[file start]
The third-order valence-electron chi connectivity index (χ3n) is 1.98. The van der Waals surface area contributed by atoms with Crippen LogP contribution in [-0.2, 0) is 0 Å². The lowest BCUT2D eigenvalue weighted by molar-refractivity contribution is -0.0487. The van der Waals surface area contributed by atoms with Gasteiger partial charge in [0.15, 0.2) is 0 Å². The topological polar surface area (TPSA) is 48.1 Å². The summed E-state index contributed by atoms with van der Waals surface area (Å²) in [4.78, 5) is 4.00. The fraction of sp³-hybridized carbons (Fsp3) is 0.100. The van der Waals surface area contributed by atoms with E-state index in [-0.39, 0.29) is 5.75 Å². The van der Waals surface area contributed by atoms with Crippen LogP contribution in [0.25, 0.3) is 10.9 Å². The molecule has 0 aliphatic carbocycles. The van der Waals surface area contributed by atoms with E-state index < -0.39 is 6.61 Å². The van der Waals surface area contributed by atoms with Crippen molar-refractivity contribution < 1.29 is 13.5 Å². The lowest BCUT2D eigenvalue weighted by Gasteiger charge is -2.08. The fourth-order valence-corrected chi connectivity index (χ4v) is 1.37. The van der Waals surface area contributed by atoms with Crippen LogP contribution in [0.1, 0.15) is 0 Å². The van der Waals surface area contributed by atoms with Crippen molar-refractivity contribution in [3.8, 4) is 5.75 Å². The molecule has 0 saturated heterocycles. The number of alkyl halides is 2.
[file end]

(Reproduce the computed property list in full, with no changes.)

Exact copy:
The third-order valence-electron chi connectivity index (χ3n) is 1.98. The van der Waals surface area contributed by atoms with Crippen LogP contribution in [-0.2, 0) is 0 Å². The lowest BCUT2D eigenvalue weighted by molar-refractivity contribution is -0.0487. The van der Waals surface area contributed by atoms with Gasteiger partial charge in [0.15, 0.2) is 0 Å². The topological polar surface area (TPSA) is 48.1 Å². The summed E-state index contributed by atoms with van der Waals surface area (Å²) in [4.78, 5) is 4.00. The fraction of sp³-hybridized carbons (Fsp3) is 0.100. The van der Waals surface area contributed by atoms with E-state index in [-0.39, 0.29) is 5.75 Å². The van der Waals surface area contributed by atoms with Crippen LogP contribution in [0.25, 0.3) is 10.9 Å². The molecule has 0 aliphatic carbocycles. The van der Waals surface area contributed by atoms with E-state index < -0.39 is 6.61 Å². The van der Waals surface area contributed by atoms with Crippen molar-refractivity contribution < 1.29 is 13.5 Å². The lowest BCUT2D eigenvalue weighted by Gasteiger charge is -2.08. The fourth-order valence-corrected chi connectivity index (χ4v) is 1.37. The van der Waals surface area contributed by atoms with Crippen LogP contribution in [0.1, 0.15) is 0 Å². The van der Waals surface area contributed by atoms with Crippen molar-refractivity contribution in [3.8, 4) is 5.75 Å². The molecule has 0 saturated heterocycles. The number of alkyl halides is 2.